The U.S. tax system can be rather confusing to the untrained eye, or brain for that matter. Maybe it is because of its separate city, state, and federal tax brackets. Everyone has to file taxes, annually, and the IRS provides help and support with filling out the proper forms whether online or by mail. Employers MUST mail out W-2’s to all employees by the end of January. A “W-2” document lists an employee’s annual gross and net earnings for the year. A copy of this form is also sent to the IRS for their record. All tax returns must be filed by April 15th, unless an extension has been granted by IRS. The IRS provides helpful handbooks that are mailed to every household. Additional handbooks can be picked up from libraries and/or post offices.
Most “simple” tax returns can be filed online. The more complicated returns, such as for the self-employed (1099), and others, may need the additional assistance of an accountant or tax service, such as H&R Block.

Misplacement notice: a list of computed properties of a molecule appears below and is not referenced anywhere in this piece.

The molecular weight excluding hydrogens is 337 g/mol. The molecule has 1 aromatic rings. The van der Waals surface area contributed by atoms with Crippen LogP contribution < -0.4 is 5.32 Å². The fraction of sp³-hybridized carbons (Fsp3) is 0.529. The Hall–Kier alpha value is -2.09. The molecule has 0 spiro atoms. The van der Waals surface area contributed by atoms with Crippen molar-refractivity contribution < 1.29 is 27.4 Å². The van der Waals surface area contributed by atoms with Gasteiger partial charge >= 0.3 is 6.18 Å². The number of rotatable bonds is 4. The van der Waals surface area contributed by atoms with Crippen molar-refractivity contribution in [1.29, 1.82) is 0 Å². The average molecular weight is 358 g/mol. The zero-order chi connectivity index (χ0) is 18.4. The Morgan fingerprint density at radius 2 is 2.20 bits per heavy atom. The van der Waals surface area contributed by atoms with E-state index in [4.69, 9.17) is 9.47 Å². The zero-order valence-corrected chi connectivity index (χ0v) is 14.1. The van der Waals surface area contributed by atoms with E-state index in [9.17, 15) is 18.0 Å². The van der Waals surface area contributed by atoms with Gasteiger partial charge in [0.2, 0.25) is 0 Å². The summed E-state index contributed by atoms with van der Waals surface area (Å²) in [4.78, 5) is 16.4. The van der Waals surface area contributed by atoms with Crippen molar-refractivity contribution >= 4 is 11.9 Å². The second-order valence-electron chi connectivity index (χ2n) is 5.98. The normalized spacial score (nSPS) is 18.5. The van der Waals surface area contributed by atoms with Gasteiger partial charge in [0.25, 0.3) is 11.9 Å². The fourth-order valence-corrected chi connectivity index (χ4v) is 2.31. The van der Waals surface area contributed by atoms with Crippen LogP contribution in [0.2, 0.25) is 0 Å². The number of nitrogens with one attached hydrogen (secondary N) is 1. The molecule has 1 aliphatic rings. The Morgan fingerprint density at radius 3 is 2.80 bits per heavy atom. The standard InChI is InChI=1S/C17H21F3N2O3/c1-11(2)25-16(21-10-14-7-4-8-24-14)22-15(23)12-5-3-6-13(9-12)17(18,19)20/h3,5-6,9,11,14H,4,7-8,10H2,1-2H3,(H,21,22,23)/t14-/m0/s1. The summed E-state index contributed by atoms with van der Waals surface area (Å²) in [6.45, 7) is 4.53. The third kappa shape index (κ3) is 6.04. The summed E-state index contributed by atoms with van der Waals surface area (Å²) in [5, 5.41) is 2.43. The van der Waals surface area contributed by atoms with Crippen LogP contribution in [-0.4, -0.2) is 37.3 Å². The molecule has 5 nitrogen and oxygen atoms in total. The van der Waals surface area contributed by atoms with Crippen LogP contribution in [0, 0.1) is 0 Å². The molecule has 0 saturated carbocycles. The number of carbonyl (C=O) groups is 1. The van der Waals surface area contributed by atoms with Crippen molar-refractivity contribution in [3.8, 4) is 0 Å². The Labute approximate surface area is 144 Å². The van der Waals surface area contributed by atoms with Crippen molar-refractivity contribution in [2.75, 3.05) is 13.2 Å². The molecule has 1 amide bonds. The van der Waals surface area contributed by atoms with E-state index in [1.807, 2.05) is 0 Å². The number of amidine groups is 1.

Expats are taxed like everyone else in the USA but most countries have formed a partnership with the USA to avoid double taxation.
The 2011 Federal income tax brackets for a single person are as follows:
- 10%: from $0 to $8,500
- 15%: from $8,501 to $34,500
- 25%: from $34,501 to $83,600
- 28%: from $83,601 to $174,400
- 33%: from $174,401 to $379,150
- 35%: over $379,150
Local government taxes are different from state to state, sales tax and property tax included. For sales tax, remember that the price you see in a shop or in a restaurant is the price BEFORE sales tax is added. California has the highest sales tax in the union at 9.25% with additional Los Angeles taxes hiking it up to around 10.25%.
The IRS has detailed information on which tax return to file, and other major information needed to properly file your return online: http://www.irs.gov/individuals/index.html
The annual property tax bill is mailed out every November. Property tax information can be found on the L.A. County website: http://www.lacountypropertytax.com